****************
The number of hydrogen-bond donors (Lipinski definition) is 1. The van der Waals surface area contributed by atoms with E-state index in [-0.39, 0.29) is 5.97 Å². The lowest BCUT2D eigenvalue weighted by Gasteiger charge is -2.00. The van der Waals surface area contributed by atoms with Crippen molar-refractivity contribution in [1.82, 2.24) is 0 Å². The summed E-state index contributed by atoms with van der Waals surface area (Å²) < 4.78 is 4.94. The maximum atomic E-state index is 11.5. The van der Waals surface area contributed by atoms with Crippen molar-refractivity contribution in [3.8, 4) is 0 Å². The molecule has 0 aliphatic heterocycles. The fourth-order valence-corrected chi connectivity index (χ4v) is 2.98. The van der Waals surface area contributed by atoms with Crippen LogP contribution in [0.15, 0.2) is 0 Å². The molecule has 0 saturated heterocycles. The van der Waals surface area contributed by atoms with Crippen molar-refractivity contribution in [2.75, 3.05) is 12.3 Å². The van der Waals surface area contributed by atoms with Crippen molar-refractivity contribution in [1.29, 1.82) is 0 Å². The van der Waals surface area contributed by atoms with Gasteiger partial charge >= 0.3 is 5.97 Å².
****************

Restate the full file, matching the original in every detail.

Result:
The number of hydrogen-bond donors (Lipinski definition) is 1. The van der Waals surface area contributed by atoms with E-state index in [-0.39, 0.29) is 5.97 Å². The lowest BCUT2D eigenvalue weighted by Gasteiger charge is -2.00. The van der Waals surface area contributed by atoms with Crippen molar-refractivity contribution in [1.82, 2.24) is 0 Å². The summed E-state index contributed by atoms with van der Waals surface area (Å²) < 4.78 is 4.94. The maximum atomic E-state index is 11.5. The van der Waals surface area contributed by atoms with Crippen molar-refractivity contribution in [3.8, 4) is 0 Å². The molecule has 0 aliphatic heterocycles. The fourth-order valence-corrected chi connectivity index (χ4v) is 2.98. The van der Waals surface area contributed by atoms with Crippen LogP contribution in [0.15, 0.2) is 0 Å². The molecule has 0 saturated heterocycles. The van der Waals surface area contributed by atoms with Crippen molar-refractivity contribution in [2.75, 3.05) is 12.3 Å². The van der Waals surface area contributed by atoms with Crippen molar-refractivity contribution in [1.29, 1.82) is 0 Å². The van der Waals surface area contributed by atoms with Gasteiger partial charge >= 0.3 is 5.97 Å².